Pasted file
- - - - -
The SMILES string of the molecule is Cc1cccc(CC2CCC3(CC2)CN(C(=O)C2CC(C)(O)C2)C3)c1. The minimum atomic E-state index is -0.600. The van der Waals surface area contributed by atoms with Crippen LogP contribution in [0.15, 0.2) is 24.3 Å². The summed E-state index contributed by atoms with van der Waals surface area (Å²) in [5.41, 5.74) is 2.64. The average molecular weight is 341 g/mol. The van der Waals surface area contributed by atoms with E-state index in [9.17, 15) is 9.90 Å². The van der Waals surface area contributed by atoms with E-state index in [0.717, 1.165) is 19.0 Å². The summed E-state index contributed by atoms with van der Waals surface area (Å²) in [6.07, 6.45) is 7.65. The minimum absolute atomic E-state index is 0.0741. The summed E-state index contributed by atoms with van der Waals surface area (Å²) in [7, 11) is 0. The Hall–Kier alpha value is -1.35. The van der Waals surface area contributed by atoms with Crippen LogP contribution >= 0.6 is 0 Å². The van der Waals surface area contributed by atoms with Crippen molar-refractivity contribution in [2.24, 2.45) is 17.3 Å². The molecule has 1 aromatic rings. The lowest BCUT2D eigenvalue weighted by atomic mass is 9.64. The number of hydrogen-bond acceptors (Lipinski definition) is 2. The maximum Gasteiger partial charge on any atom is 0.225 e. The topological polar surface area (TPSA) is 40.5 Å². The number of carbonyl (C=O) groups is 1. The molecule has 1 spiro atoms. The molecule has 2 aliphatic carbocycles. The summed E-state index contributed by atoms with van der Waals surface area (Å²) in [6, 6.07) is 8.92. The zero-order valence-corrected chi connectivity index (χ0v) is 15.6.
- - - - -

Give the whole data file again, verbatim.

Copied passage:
The SMILES string of the molecule is Cc1cccc(CC2CCC3(CC2)CN(C(=O)C2CC(C)(O)C2)C3)c1. The minimum atomic E-state index is -0.600. The van der Waals surface area contributed by atoms with Crippen LogP contribution in [0.15, 0.2) is 24.3 Å². The summed E-state index contributed by atoms with van der Waals surface area (Å²) in [5.41, 5.74) is 2.64. The average molecular weight is 341 g/mol. The van der Waals surface area contributed by atoms with E-state index in [9.17, 15) is 9.90 Å². The van der Waals surface area contributed by atoms with E-state index in [0.717, 1.165) is 19.0 Å². The summed E-state index contributed by atoms with van der Waals surface area (Å²) in [6.07, 6.45) is 7.65. The minimum absolute atomic E-state index is 0.0741. The summed E-state index contributed by atoms with van der Waals surface area (Å²) in [7, 11) is 0. The Hall–Kier alpha value is -1.35. The van der Waals surface area contributed by atoms with Crippen LogP contribution >= 0.6 is 0 Å². The van der Waals surface area contributed by atoms with Crippen molar-refractivity contribution in [2.24, 2.45) is 17.3 Å². The molecule has 1 aromatic rings. The lowest BCUT2D eigenvalue weighted by atomic mass is 9.64. The number of hydrogen-bond acceptors (Lipinski definition) is 2. The maximum Gasteiger partial charge on any atom is 0.225 e. The topological polar surface area (TPSA) is 40.5 Å². The number of carbonyl (C=O) groups is 1. The molecule has 1 spiro atoms. The molecule has 2 aliphatic carbocycles. The summed E-state index contributed by atoms with van der Waals surface area (Å²) in [6, 6.07) is 8.92. The zero-order valence-corrected chi connectivity index (χ0v) is 15.6.